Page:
I was exhausted. I felt completely out of place. I was trying to describe my work, and trying to cast vision from the small footprint we had, but no-one seemed to get it - it looked pretty, but it didn't seem to make sense to people.
What do we do with this colourful paint splodge?
"Trav, you're so creative." I know it was meant as a compliment, but as a leader I took it as being dismissed - too hard to understand, and uncertain of where I should fit in the normal categories of ministry.
Our programs weren't gaining the traction I was hoping for, my team was dwindling, and I'd come to the point of realising I needed to clear the decks and start again. No doubt, the impact in people's lives through what we were doing was nothing short of amazing, but our approach wasn't multiplying - something needed to change for us to permeate beyond the small circle that had grown around us.
This meant asking a number of valued volunteers to discontinue their involvement with the organisation - people who had invested themselves into the ministry - I was in struggle town.
Two years ago I was seated in the circle of leaders I was tracking with for the year, and I was in no mood to bare my soul to the group. I was surrounded by high-powered not-for-profit leaders - managers of large teams, and millions of dollars - so when it came to my turn to 'check in', I did what any good Aussie leader does: I made a wise-crack at my own expense.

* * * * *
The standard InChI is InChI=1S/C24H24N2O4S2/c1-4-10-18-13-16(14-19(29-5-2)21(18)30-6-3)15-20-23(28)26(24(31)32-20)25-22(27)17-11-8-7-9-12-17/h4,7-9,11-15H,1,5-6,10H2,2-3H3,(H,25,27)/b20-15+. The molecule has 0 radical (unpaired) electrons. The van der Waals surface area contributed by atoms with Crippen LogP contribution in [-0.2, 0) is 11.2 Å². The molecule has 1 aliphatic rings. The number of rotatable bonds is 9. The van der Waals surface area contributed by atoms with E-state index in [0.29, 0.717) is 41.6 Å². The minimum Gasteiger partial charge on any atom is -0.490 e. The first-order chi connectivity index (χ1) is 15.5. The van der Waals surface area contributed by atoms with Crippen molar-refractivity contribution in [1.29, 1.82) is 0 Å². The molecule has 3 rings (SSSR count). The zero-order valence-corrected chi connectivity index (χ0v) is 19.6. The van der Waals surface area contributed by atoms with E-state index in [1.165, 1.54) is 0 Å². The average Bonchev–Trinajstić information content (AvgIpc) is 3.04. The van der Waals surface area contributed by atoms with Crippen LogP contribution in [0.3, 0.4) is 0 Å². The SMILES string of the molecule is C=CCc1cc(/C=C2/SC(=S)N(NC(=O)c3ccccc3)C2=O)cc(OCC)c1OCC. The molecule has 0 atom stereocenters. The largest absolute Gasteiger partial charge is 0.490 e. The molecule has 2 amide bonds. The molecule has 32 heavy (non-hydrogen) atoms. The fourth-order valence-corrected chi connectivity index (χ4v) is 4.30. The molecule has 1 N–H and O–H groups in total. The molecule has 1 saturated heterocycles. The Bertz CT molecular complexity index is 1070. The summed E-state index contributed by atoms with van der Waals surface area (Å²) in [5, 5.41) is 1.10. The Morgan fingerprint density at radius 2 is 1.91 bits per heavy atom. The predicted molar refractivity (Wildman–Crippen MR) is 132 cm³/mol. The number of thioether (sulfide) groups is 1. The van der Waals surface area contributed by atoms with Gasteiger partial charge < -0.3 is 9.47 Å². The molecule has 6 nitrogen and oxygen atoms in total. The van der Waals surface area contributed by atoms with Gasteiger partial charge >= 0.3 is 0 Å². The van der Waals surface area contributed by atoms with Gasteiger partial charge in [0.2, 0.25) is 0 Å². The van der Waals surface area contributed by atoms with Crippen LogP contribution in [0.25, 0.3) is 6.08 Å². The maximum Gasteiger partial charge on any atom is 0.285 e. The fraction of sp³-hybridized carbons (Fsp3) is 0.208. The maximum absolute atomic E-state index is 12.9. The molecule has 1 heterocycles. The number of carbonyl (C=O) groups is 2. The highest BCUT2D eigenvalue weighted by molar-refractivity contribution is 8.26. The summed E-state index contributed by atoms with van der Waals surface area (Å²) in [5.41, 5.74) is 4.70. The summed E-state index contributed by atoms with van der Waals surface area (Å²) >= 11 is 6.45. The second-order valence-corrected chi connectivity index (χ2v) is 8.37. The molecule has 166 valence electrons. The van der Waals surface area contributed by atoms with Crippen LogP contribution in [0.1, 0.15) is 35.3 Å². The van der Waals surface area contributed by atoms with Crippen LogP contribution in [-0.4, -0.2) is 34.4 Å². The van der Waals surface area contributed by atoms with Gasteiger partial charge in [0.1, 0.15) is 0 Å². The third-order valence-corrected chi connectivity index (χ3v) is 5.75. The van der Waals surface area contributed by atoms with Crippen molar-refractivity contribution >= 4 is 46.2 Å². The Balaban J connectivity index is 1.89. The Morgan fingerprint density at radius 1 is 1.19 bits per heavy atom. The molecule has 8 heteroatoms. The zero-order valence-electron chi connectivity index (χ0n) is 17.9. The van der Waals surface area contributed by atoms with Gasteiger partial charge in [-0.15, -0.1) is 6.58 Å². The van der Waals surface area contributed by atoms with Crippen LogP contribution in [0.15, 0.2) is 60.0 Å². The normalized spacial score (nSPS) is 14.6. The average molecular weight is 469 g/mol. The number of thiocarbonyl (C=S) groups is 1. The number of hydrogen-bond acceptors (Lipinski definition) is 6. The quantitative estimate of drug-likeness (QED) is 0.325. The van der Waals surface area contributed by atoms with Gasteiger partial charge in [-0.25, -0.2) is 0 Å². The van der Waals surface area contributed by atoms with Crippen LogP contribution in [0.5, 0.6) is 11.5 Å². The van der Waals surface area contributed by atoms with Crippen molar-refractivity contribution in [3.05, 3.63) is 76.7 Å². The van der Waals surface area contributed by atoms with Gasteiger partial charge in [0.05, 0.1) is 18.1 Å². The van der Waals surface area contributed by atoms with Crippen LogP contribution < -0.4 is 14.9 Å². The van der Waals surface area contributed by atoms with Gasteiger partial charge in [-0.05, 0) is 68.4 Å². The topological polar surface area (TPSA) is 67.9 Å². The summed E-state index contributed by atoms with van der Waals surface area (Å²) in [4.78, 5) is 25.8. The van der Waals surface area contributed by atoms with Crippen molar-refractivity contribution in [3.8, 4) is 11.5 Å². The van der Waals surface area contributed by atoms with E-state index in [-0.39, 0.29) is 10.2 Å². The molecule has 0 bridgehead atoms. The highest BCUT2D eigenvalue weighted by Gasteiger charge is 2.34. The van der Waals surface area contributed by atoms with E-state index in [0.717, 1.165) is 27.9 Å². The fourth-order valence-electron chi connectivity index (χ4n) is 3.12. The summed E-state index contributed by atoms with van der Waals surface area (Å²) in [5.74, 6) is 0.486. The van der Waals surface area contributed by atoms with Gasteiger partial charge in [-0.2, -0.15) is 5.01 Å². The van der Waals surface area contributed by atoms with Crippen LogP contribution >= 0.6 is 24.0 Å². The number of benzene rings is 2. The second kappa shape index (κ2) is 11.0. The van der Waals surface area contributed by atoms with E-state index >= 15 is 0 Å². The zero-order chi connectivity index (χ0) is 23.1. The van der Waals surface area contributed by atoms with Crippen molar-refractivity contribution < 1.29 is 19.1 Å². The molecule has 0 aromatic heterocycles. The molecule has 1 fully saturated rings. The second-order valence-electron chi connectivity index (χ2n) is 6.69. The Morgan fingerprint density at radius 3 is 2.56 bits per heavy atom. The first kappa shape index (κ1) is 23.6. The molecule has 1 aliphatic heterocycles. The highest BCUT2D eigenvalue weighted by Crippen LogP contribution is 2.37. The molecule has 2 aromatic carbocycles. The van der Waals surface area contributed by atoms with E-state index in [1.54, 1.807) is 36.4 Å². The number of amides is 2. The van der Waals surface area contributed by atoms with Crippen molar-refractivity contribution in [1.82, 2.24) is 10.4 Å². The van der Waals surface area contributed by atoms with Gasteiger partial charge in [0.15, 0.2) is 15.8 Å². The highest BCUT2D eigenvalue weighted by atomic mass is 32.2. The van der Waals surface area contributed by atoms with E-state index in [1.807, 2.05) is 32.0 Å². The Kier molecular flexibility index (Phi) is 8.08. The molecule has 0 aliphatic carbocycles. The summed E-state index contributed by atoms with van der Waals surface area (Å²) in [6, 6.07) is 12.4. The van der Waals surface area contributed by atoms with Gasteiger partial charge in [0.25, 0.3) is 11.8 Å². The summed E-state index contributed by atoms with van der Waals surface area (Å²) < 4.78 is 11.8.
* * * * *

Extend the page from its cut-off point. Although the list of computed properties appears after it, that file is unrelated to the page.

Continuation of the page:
"As I listen to all the great things you guys are doing, I think I might be here just to make up the numbers!"
Under the guise of flying under the tall-poppy radar, I am well-practiced in the fine art of self-deprecation. I may be completely devoid of any sense of belonging or self-belief in the presence of these people, but at least I could make them laugh!
But this apparently warm-hearted attempt at humour is a ruse. A diversion. A defense mechanism. I'm learning that the well-intended minimisation of my own value is in fact a denial of God's longing to multiply His kingdom through me.
So, as I look to 2020, God is forging a new sense of CONFIDENCE within my own spirit. He has prompted some ideas for a new angle for my involvement in His work, and He is opening up some doors of opportunity - and I have a responsibility to respond to His lead with CONFIDENCE.
However unlikely it seems, and however uncertain I feel, I remain committed to the belief (and activity) that my small contribution will make a significant difference.
It is my responsibility to trust that what I've been given is valuable enough to be stewarded with diligence and expectation.
At this early stage, it's hard to make sense of the creative splodge on the page, but I'm trusting that as I put it out there, God will paint it into something far greater than I ever imagined.